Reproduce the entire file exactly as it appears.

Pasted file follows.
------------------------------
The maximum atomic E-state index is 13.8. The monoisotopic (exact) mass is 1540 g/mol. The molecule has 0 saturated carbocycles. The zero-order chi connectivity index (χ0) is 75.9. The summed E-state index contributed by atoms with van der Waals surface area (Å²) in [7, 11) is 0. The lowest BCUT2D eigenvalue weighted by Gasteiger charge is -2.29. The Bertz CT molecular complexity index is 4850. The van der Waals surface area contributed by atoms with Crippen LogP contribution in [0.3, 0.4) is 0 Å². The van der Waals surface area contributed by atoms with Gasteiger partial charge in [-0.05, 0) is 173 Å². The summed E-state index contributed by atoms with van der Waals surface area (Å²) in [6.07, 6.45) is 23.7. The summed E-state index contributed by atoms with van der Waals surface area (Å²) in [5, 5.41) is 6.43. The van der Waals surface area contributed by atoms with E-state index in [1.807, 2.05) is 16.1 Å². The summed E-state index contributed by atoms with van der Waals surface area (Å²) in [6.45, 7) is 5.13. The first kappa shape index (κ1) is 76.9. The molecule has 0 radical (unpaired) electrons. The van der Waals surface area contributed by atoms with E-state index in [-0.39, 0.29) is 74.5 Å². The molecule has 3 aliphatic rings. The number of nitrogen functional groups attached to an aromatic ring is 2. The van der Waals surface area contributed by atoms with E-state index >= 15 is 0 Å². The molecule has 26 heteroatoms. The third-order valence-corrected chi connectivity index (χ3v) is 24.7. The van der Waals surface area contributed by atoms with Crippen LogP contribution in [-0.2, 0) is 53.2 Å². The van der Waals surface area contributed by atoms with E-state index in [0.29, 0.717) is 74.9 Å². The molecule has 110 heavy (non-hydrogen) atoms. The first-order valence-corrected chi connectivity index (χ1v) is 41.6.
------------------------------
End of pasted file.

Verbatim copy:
The maximum atomic E-state index is 13.8. The monoisotopic (exact) mass is 1540 g/mol. The molecule has 0 saturated carbocycles. The zero-order chi connectivity index (χ0) is 75.9. The summed E-state index contributed by atoms with van der Waals surface area (Å²) in [7, 11) is 0. The lowest BCUT2D eigenvalue weighted by Gasteiger charge is -2.29. The Bertz CT molecular complexity index is 4850. The van der Waals surface area contributed by atoms with Crippen LogP contribution in [0.3, 0.4) is 0 Å². The van der Waals surface area contributed by atoms with Gasteiger partial charge in [-0.05, 0) is 173 Å². The summed E-state index contributed by atoms with van der Waals surface area (Å²) in [6.07, 6.45) is 23.7. The summed E-state index contributed by atoms with van der Waals surface area (Å²) in [5, 5.41) is 6.43. The van der Waals surface area contributed by atoms with E-state index in [1.807, 2.05) is 16.1 Å². The summed E-state index contributed by atoms with van der Waals surface area (Å²) in [6.45, 7) is 5.13. The first kappa shape index (κ1) is 76.9. The molecule has 0 radical (unpaired) electrons. The van der Waals surface area contributed by atoms with E-state index in [-0.39, 0.29) is 74.5 Å². The molecule has 3 aliphatic rings. The number of nitrogen functional groups attached to an aromatic ring is 2. The van der Waals surface area contributed by atoms with E-state index >= 15 is 0 Å². The molecule has 26 heteroatoms. The third-order valence-corrected chi connectivity index (χ3v) is 24.7. The van der Waals surface area contributed by atoms with Crippen LogP contribution in [-0.2, 0) is 53.2 Å². The van der Waals surface area contributed by atoms with E-state index in [0.29, 0.717) is 74.9 Å². The molecule has 110 heavy (non-hydrogen) atoms. The first-order valence-corrected chi connectivity index (χ1v) is 41.6.